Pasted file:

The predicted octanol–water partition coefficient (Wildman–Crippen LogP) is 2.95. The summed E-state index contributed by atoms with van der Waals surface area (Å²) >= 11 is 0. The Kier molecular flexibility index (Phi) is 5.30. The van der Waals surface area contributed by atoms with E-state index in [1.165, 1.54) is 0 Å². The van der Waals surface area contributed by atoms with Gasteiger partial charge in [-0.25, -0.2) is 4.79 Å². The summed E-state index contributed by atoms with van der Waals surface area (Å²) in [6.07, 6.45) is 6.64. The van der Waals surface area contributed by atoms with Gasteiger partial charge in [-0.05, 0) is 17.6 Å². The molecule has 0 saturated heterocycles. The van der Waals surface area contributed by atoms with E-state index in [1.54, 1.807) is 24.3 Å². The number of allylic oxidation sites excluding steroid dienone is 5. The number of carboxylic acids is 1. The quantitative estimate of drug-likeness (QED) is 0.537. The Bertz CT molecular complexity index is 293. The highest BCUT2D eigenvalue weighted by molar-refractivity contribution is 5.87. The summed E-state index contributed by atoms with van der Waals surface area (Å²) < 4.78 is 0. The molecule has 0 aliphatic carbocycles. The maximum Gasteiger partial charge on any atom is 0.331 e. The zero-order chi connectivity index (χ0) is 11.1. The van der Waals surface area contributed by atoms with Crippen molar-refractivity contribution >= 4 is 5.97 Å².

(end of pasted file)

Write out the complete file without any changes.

The predicted octanol–water partition coefficient (Wildman–Crippen LogP) is 2.95. The summed E-state index contributed by atoms with van der Waals surface area (Å²) >= 11 is 0. The Kier molecular flexibility index (Phi) is 5.30. The van der Waals surface area contributed by atoms with E-state index in [1.165, 1.54) is 0 Å². The van der Waals surface area contributed by atoms with Gasteiger partial charge in [-0.25, -0.2) is 4.79 Å². The summed E-state index contributed by atoms with van der Waals surface area (Å²) in [6.07, 6.45) is 6.64. The van der Waals surface area contributed by atoms with Gasteiger partial charge in [-0.05, 0) is 17.6 Å². The molecule has 0 saturated heterocycles. The van der Waals surface area contributed by atoms with E-state index in [1.54, 1.807) is 24.3 Å². The number of allylic oxidation sites excluding steroid dienone is 5. The number of carboxylic acids is 1. The quantitative estimate of drug-likeness (QED) is 0.537. The Bertz CT molecular complexity index is 293. The highest BCUT2D eigenvalue weighted by molar-refractivity contribution is 5.87. The summed E-state index contributed by atoms with van der Waals surface area (Å²) < 4.78 is 0. The molecule has 0 aliphatic carbocycles. The maximum Gasteiger partial charge on any atom is 0.331 e. The zero-order chi connectivity index (χ0) is 11.1. The van der Waals surface area contributed by atoms with Crippen molar-refractivity contribution >= 4 is 5.97 Å².